Oklahoma Almanac editor Connie Armstrong loves to read history books. This is not surprising since history was her major and she taught the subject at Redlands Community College. I actually saw her with a fiction book recently and almost fell out of my chair. But history is her first love. When I caught her reading Chris Matthews’s new book on our 35th president, Jack Kennedy: Elusive Hero, I knew I wanted to ask my friend and colleague her thoughts on the work.
Q: There are a tremendous number of books about John Kennedy and his presidency, so I’m surprised Matthews subtitled the book “Elusive Hero.” What’s your take on that?
A: “Elusive Hero,” is a term used by Jackie Kennedy as she described her late husband to Life Magazine reporter Teddy White in late November 1963. She wanted the world to understand the man rather than the politician or war hero. During the interview, she described Jack Kennedy as a simple yet complex individual; someone just out of our grasp.
Q: I’ve caught Matthews’s show on MSNBC from time to time, and viewers can tell he has a great amount of respect for Kennedy. Was this book a love fest to the man?
A: Initially, I thought it would be love fest for Kennedy. Early in the book Matthews explains that as a young man he became enamored with Kennedy, although he grew up in a Republican household where Eisenhower was revered as a great leader. However, Matthew provides a well-balanced account of Kennedy’s personal life and political career. He does not ignore Kennedy’s failings or personal flaws.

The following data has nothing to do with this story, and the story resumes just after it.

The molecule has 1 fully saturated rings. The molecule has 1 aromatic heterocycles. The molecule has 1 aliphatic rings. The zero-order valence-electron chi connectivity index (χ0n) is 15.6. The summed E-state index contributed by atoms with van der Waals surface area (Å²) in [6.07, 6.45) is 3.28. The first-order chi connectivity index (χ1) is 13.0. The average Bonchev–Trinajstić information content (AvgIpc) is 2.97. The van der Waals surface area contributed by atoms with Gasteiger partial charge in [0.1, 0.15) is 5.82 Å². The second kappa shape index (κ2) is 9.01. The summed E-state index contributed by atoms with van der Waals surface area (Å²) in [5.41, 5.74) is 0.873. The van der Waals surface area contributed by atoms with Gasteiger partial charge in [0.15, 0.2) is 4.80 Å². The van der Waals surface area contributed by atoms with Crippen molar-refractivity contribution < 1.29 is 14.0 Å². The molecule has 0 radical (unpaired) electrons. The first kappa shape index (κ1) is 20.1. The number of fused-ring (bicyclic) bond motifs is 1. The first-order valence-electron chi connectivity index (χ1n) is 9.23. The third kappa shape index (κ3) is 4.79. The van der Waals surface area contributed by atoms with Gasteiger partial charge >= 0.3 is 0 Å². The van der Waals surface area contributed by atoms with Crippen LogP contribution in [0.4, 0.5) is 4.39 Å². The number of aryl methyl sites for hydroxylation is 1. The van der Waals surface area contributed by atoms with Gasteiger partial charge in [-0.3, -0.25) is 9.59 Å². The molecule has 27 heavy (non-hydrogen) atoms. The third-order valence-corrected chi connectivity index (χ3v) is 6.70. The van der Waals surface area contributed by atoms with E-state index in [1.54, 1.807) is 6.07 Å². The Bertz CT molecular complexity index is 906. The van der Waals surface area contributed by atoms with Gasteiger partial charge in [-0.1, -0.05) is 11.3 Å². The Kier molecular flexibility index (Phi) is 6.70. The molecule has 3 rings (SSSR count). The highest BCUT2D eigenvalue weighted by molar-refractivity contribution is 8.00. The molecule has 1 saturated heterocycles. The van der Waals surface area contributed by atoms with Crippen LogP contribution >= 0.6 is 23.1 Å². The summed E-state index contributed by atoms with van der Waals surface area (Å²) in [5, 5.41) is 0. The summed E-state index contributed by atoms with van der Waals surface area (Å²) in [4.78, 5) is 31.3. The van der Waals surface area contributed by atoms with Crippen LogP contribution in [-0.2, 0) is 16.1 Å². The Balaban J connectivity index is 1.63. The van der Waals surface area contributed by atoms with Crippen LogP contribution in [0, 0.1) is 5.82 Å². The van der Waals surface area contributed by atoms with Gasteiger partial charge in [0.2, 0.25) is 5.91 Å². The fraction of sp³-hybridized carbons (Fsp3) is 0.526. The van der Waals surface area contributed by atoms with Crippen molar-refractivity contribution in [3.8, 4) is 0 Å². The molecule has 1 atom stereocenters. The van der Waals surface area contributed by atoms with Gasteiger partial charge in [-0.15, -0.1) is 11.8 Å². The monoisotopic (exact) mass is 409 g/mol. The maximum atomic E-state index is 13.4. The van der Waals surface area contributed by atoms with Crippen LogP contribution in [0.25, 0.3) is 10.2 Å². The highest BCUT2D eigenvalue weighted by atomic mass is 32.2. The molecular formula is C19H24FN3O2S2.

Q: You’re a student of American History and know more than most of us about the machinations and personalities of Washington, D.C. What were some of the surprising things you learned from reading this book?
A: I’ve studied Kennedy for many years, and taught a college course on his assassination. I don’t think anything surprised me. The book reminded me that politics can be a blood sport. Kennedy took no prisoners when it came to winning campaigns. However, I do think many people may be surprised at the respect Kennedy had for Richard Nixon, and the friendship the two shared.
Q: The assassination of President Kennedy is a watershed moment, and many have identified it as the time we lost our innocence as a country. Does Matthews speculate about how different America might be had Kennedy not been killed?
A: No, Matthews does not look at a post-Kennedy America in a “what might have been” scenario. He does, however, look at the goals Kennedy pursued such as civil rights, NASA and America’s space program, the Peace Corps, and even the fall of the Berlin Wall that came to fruition in the years following the assassination.
Q: Does Matthews weigh in on the Warren Commission Report? Any smoking guns, like another shooter in the grassy knoll?
A: No. He does examine a question Kennedy put forth to Texas Governor John Connelly on the morning of November 22, 1963. Kennedy inquired why Fort Worth remained a Democratic stronghold, while Dallas had gone Republican.
(Note: Mathews talks about Connelly’s take on the difference between 1963 politics in Fort Worth and Dallas in this Hardball blog post.)
Q: What’s the lasting impression you take away from this book?
A: That Kennedy was a student of history since his childhood. His political policy decisions were based on his knowledge of history. I’m grateful for that. He understood appeasement, the growing threat of Communism, and yet understood what the Soviet Union had endured during World War II. If Richard Nixon had been president during the Cuban Missile Crisis, the outcome could have been devastating.
Q: Finally, do you think Kennedy could be a successful politician today?
Read an excerpt from the book online.
Anybody out there read this latest bio on Kennedy? Let us know what you think.